... so will you also start naming AMD's CPUs and APUs i3, i5, i7 and i9? Because that's what you're doing here, applying the marketing names of one company to another's products. Please stop, you're only sowing confusion. These nodes aren't directly comparable, so naming them by their marketing names (Intel 14nm (+/++/+++/++++/+++++/+++++++++++++), TSMC N7/N7P, etc) makes it easier to understand what you are talking about, not the other way around.
It's true that Intel's processes are more dense but to use nm in the name is misleading as well.

Everyone calls it 7 nm, I will call it "N10" or "10 nm".

What do you mean "These nodes aren't directly comparable"?
Posted on Reply
#88
Berfs1
I thought PCIe 4.0 was going to be present but disabled since there were so many issues with it?

notb
Based on AMD's own numbers (the ones that you're promoting so much), i7-1065G7 should be more than capable competitor for 6-core Renoir U.
In Blender, which is probably the best case scenario for Ryzen, 4800U is just 40% faster.

But of course this year Intel launches Tiger Lake, which is a different beast. Most likely 20%+ faster cores and improved iGPU.
So even if Tiger Lake stops at 4 cores, it won't be far behind the best from AMD.

I'm not sure why you're so inclined to persuade us that Intel is so far behind. Roughly equivalent node, same scientific level, similar know-how and workforce quality. There's no reason why one company would make a product much better than the other.
There will be some nuances and some implications of architectures, but we should expect both companies to turn 15W into similar performance.
yeah except Ryzen has more than 2x the performance/watt. So yes, Ryzen will be SIGNIFICANTLY better than Intel in laptops since perf/watt matters. It doesn't matter in desktops, that's why Intel CPUs pull ahead because they are drawing much more power. Performance matters in desktops, Effficiency (perf/watt) matters in laptops.
Posted on Reply
#89
notb
ARF
TSMC doesn't use "nm" in its production processes designation.
So? :o
Because 10 nm doesn't correspond to the reality, to the set rules, and because it's easier to standardise across the board using something like N in front.
TSMC has 10FF.
Why would "10nm" correspond to anything real? And if yes, to which property of node? You've shown a few.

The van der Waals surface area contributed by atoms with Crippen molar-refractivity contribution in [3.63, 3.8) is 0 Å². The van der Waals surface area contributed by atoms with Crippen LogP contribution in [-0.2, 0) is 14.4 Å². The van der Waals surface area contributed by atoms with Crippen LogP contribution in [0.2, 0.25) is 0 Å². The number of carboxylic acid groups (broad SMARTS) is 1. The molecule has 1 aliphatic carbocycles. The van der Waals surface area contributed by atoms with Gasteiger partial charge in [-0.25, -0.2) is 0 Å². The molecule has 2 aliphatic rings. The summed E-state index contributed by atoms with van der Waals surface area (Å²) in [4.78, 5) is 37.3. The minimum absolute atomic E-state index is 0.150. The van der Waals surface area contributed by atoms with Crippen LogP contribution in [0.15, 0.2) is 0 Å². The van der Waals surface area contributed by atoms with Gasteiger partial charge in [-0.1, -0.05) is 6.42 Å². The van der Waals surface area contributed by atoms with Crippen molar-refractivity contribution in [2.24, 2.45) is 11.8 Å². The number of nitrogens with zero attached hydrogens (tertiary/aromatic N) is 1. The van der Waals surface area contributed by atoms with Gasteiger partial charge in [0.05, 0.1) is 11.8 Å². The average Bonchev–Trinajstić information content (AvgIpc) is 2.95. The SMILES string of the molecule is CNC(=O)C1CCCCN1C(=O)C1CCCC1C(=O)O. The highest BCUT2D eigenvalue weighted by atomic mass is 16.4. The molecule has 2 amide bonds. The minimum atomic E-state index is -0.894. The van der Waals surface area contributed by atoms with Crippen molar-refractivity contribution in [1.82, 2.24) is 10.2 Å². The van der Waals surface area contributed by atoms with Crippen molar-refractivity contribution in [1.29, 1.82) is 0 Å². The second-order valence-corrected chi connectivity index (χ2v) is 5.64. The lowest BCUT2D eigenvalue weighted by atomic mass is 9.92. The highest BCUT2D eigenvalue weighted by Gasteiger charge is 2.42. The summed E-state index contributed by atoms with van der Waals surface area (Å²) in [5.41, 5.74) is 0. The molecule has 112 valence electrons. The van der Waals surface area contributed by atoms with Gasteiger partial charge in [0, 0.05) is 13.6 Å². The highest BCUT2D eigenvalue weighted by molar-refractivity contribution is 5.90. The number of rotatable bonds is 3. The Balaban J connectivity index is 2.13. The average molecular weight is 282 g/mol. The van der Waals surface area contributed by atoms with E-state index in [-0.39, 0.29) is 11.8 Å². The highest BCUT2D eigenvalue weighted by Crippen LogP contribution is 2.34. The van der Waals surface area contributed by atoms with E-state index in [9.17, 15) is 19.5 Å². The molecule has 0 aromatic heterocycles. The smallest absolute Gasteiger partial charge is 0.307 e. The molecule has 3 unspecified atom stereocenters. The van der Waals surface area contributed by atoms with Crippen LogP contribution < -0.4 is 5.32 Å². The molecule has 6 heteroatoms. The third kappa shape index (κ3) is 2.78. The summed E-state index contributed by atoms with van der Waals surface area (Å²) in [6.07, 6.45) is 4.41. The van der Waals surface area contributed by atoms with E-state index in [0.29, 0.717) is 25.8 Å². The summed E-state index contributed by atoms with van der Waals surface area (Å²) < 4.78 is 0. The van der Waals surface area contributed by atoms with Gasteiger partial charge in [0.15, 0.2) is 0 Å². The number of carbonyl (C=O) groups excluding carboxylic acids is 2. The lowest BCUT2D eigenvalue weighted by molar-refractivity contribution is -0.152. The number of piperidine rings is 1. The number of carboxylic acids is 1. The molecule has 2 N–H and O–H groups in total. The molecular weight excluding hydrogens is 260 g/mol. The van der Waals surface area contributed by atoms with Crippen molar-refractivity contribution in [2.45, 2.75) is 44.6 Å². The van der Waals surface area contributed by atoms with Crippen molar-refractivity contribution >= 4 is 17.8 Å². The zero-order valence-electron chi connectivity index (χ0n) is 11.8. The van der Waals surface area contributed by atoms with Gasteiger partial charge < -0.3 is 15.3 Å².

N6 is a marketing name, like Ford Focus. So you're now calling a competing car VW Focus, because you like that naming better and the car absolutely doesn't look like a piece of clothing.
And your wicked idea of "standarizing" is that we should call all compact cars "Focus", because you can't handle multiple naming schemes.
Berfs1
I thought PCIe 4.0 was going to be present but disabled since there were so many issues with it?
What's wrong with PCIe 4.0?
yeah except Ryzen has more than 2x the performance/watt. So yes, Ryzen will be SIGNIFICANTLY better than Intel in laptops since perf/watt matters. It doesn't matter in desktops, that's why Intel CPUs pull ahead because they are drawing much more power. Performance matters in desktops, Effficiency (perf/watt) matters in laptops.
Ryzen will be significantly better in laptops than Intel's architecture that won't be used in laptops? I don't understand this comment. :)
Rocket Lake S is a desktop platform. Intel will make mobile platforms using more dense nodes.
Posted on Reply
#90
Valantar
ARF
It's true that Intel's processes are more dense but to use nm in the name is misleading as well.

Everyone calls it 7 nm, I will call it "N10" or "10 nm".

What do you mean "These nodes aren't directly comparable"?
Not directly comparable means that one fab's 7nm/M7/whatever they choose to call it node might be similar to one fab's 10nm/N10/whatever node, etc.

As for everyone calling it 7nm: well, no, TSMC doesn't, at least not in their node names.

And you fail to respond to the main point here, which is reiterated and exemplified beautifully by @notb above. Why do you insist on using one brand's marketing names on other brands' products?
Posted on Reply
#91
Berfs1
notb
So? :eek:

Why would "10nm" correspond to anything real? And if yes, to which property of node? You've shown a few.

N6 is a marketing name, like Ford Focus. So you're now calling a competing car VW Focus, because you like that naming better and the car absolutely doesn't look like a piece of clothing.
And your wicked idea of "standarizing" is that we should call all compact cars "Focus", because you can't handle multiple naming schemes.